I missed my son’s graduation. And then the next four and a half years of his life.
I mentioned to a co-worker in January 2011 at the factory I worked at that I was worried my period was late. Later she came to testify in court to say I knew I was pregnant. But the prosecutor claimed I had an abortion in November. That’s illogical because it would have meant I was 11 months pregnant at the time of the abortion.
I’ve always said that if I wanted to have an abortion I would not have waited 11 months. It just makes no sense to condemn me for an 11-month pregnancy.
I was sentenced to 40 years in prison for a homicide I did not commit.
When the judge gave me the sentence, I felt like it was all over. The first thing I thought was, “How old is my seven-year-old son going to be in 2052 when I leave prison?” I did the math and told myself, “He is going to be 47 years old and he’s going to hate me. He is going to blame me for missing his life.” I thought about all the things that can happen to my child in that amount of time. It was very difficult.
The truth is I’ve had a hard life, but that’s also what gives me strength. I was five when my mother disappeared during the civil war in El Salvador. We never heard from her again. My grandmother raised my brother and me. She used to take us to work with her. We helped clean vegetables at the market. But when she got sick family members juggled us around. I was eight when I was raped on my way home from school. I had to walk through a dark road and my aunts blamed it on me. My brother and I ultimately ended up in an orphanage for children of the disappeared.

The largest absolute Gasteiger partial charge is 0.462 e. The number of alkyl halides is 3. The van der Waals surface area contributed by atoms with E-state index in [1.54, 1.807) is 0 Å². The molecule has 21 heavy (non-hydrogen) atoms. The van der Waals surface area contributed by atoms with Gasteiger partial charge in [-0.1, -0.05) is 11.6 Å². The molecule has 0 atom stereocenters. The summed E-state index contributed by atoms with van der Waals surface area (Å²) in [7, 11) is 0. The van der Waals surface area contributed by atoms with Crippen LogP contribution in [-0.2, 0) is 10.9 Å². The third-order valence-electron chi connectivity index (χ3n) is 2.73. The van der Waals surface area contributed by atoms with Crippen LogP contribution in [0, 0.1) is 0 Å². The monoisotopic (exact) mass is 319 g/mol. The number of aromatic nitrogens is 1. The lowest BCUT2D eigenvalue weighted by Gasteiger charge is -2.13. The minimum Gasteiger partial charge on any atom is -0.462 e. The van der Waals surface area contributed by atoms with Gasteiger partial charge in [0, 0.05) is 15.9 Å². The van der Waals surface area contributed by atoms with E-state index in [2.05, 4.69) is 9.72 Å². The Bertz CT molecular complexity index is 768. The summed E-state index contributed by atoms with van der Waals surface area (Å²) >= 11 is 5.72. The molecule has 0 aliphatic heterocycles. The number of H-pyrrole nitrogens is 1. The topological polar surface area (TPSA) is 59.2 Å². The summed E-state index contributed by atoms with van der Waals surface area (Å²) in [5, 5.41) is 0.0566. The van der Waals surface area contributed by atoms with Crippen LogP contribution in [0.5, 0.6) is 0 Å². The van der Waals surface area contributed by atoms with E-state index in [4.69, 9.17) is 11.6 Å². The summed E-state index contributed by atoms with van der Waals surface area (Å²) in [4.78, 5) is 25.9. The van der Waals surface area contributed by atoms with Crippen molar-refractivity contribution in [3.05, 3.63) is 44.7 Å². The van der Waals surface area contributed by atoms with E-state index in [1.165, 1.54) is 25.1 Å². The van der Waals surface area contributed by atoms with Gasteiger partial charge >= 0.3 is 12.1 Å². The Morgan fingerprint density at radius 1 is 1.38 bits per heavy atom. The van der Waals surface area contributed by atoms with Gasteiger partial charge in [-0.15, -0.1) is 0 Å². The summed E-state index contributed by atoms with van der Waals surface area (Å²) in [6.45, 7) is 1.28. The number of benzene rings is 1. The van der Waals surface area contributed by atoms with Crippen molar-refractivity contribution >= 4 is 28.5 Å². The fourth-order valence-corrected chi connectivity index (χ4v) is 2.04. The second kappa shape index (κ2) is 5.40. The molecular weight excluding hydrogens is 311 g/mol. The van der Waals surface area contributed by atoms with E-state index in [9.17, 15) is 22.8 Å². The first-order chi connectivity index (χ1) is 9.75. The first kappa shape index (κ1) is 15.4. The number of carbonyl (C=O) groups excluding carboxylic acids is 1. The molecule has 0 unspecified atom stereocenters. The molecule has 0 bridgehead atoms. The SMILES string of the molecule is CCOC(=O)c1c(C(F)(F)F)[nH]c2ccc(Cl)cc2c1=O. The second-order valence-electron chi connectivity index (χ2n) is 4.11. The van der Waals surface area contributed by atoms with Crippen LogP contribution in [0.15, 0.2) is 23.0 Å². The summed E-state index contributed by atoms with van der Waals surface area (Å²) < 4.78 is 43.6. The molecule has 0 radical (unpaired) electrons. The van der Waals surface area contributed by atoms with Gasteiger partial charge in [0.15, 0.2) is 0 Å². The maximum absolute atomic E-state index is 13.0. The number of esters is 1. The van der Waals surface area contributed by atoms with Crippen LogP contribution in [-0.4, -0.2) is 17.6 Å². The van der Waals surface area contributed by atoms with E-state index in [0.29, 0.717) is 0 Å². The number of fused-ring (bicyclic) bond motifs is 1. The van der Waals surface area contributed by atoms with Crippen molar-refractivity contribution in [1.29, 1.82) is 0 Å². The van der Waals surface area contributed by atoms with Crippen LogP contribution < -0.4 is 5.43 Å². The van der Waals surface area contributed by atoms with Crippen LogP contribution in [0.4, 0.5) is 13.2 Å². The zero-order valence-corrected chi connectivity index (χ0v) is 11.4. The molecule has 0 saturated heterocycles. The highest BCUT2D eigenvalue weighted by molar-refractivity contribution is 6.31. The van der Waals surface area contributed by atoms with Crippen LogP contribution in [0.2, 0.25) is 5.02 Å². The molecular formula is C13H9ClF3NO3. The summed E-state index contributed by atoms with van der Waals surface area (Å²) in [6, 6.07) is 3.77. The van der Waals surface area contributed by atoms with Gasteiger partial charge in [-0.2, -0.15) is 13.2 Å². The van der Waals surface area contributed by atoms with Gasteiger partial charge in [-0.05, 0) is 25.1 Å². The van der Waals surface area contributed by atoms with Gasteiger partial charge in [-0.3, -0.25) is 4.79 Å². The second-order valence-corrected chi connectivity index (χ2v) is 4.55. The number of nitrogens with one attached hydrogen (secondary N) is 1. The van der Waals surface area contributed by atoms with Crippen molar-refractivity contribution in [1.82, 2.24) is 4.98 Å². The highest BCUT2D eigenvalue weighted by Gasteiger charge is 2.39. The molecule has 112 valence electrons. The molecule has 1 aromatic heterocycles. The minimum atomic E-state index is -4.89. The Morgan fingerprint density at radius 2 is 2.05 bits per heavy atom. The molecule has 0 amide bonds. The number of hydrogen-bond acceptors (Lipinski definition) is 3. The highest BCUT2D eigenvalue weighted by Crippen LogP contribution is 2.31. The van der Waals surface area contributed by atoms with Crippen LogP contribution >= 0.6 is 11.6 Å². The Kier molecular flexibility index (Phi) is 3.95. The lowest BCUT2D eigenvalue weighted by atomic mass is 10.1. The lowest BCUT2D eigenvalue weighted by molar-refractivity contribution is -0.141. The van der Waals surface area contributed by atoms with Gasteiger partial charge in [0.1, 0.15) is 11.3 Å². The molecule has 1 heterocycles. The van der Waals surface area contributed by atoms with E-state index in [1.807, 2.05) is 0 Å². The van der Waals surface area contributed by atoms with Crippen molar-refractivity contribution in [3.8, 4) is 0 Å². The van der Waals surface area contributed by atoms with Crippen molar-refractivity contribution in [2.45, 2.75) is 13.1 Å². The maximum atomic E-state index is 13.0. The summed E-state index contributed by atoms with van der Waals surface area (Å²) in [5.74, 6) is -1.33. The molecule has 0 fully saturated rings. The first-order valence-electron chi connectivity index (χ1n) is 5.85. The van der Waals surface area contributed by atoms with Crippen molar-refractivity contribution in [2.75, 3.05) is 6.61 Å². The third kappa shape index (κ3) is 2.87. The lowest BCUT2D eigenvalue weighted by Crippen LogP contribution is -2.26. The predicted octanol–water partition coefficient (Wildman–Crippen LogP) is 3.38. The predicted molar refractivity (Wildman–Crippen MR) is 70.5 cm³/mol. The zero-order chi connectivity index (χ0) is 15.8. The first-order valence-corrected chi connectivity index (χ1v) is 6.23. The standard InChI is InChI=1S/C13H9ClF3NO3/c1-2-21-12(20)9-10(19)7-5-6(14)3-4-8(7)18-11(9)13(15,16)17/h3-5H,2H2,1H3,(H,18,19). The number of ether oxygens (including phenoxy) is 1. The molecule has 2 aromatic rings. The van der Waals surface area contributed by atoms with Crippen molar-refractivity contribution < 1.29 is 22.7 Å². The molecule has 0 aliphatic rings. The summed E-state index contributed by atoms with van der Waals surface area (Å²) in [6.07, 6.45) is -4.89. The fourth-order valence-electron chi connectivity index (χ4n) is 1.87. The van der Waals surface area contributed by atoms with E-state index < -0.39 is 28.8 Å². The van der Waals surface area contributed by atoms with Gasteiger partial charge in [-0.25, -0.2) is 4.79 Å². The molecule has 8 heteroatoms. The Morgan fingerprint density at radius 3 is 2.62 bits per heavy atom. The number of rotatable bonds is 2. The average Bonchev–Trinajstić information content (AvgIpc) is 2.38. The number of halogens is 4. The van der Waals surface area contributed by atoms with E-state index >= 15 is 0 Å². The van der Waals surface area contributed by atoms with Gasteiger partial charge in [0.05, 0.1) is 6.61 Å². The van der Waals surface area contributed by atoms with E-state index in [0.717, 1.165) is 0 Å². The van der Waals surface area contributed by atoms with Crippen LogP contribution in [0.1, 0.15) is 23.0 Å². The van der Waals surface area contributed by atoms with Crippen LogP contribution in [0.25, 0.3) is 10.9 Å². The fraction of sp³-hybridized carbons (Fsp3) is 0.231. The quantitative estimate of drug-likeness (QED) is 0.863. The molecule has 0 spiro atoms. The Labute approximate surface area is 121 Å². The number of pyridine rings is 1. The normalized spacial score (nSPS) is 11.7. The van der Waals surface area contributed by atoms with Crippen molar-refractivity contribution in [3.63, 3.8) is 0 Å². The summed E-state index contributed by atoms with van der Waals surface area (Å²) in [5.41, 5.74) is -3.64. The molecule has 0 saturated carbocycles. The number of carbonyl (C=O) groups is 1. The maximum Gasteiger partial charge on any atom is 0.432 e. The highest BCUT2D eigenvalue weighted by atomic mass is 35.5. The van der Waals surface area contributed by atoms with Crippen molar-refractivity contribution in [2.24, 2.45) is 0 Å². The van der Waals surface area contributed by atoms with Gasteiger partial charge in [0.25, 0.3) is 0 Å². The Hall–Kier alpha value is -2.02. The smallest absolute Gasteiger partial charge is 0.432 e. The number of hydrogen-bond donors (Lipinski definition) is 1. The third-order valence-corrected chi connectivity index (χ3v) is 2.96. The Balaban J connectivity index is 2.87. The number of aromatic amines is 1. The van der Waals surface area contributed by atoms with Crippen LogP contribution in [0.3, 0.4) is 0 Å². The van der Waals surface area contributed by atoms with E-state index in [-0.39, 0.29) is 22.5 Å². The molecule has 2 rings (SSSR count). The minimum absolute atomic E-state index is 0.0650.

I never watched the news on TV, much less read newspapers. I didn’t want to poison my mind with bad stories. I’ve had to live through my own stories. So when I got to prison I assumed I was the only women in prison for having an abortion or miscarriage.
I was all over the news, so the women in prison recognized me. It turned out there were a lot more women in prison who were accused of having abortions. Some of them had 30-year sentences, others were sentenced to 35 years. But I got the most severe sentence. I was the first to get a 40-year sentence, so my story made international headlines.
In prison it just takes one person to recognize you and then word travels. Rumors spread.
The women in prison called me the “mata niños”—the baby killer. They threatened to kill me just like I had killed my son. Luckily they never physically attacked me; it was all just emotional stress.